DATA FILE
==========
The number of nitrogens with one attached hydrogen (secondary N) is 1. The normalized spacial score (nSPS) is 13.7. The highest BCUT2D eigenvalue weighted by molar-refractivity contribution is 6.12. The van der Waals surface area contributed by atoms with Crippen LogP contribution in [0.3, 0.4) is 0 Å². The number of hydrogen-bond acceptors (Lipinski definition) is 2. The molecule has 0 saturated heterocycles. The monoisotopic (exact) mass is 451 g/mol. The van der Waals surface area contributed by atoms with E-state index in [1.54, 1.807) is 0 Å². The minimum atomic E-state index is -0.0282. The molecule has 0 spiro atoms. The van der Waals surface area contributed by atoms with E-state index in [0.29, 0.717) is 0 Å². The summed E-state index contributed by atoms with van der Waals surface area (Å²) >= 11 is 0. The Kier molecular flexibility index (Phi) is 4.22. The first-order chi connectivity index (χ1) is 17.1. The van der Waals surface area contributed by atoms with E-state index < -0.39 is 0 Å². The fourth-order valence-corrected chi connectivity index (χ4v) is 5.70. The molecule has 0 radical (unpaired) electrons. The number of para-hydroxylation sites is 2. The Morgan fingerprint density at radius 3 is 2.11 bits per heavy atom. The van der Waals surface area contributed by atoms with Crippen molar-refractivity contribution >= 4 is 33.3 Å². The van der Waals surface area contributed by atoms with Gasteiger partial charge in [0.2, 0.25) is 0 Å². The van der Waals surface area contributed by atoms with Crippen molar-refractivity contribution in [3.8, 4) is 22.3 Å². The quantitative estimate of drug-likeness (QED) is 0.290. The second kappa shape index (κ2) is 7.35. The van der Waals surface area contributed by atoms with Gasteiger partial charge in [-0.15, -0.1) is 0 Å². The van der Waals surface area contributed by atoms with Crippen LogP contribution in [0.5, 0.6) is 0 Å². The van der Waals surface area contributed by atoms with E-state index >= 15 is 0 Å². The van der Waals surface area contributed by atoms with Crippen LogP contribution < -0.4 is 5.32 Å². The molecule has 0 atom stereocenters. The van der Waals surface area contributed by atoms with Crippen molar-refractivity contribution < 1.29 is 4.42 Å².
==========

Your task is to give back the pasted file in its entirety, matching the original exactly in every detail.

The number of nitrogens with one attached hydrogen (secondary N) is 1. The normalized spacial score (nSPS) is 13.7. The highest BCUT2D eigenvalue weighted by molar-refractivity contribution is 6.12. The van der Waals surface area contributed by atoms with Crippen LogP contribution in [0.3, 0.4) is 0 Å². The number of hydrogen-bond acceptors (Lipinski definition) is 2. The molecule has 0 saturated heterocycles. The monoisotopic (exact) mass is 451 g/mol. The van der Waals surface area contributed by atoms with E-state index in [1.54, 1.807) is 0 Å². The minimum atomic E-state index is -0.0282. The molecule has 0 spiro atoms. The van der Waals surface area contributed by atoms with E-state index in [0.29, 0.717) is 0 Å². The summed E-state index contributed by atoms with van der Waals surface area (Å²) >= 11 is 0. The Kier molecular flexibility index (Phi) is 4.22. The first-order chi connectivity index (χ1) is 17.1. The van der Waals surface area contributed by atoms with E-state index < -0.39 is 0 Å². The fourth-order valence-corrected chi connectivity index (χ4v) is 5.70. The molecule has 0 radical (unpaired) electrons. The number of para-hydroxylation sites is 2. The Morgan fingerprint density at radius 3 is 2.11 bits per heavy atom. The van der Waals surface area contributed by atoms with Crippen molar-refractivity contribution >= 4 is 33.3 Å². The van der Waals surface area contributed by atoms with Gasteiger partial charge in [0.2, 0.25) is 0 Å². The van der Waals surface area contributed by atoms with Crippen molar-refractivity contribution in [3.8, 4) is 22.3 Å². The quantitative estimate of drug-likeness (QED) is 0.290. The second kappa shape index (κ2) is 7.35. The van der Waals surface area contributed by atoms with Gasteiger partial charge in [-0.15, -0.1) is 0 Å². The van der Waals surface area contributed by atoms with Crippen LogP contribution in [0.5, 0.6) is 0 Å². The van der Waals surface area contributed by atoms with E-state index >= 15 is 0 Å². The van der Waals surface area contributed by atoms with Crippen LogP contribution < -0.4 is 5.32 Å². The molecule has 0 atom stereocenters. The van der Waals surface area contributed by atoms with Crippen molar-refractivity contribution < 1.29 is 4.42 Å².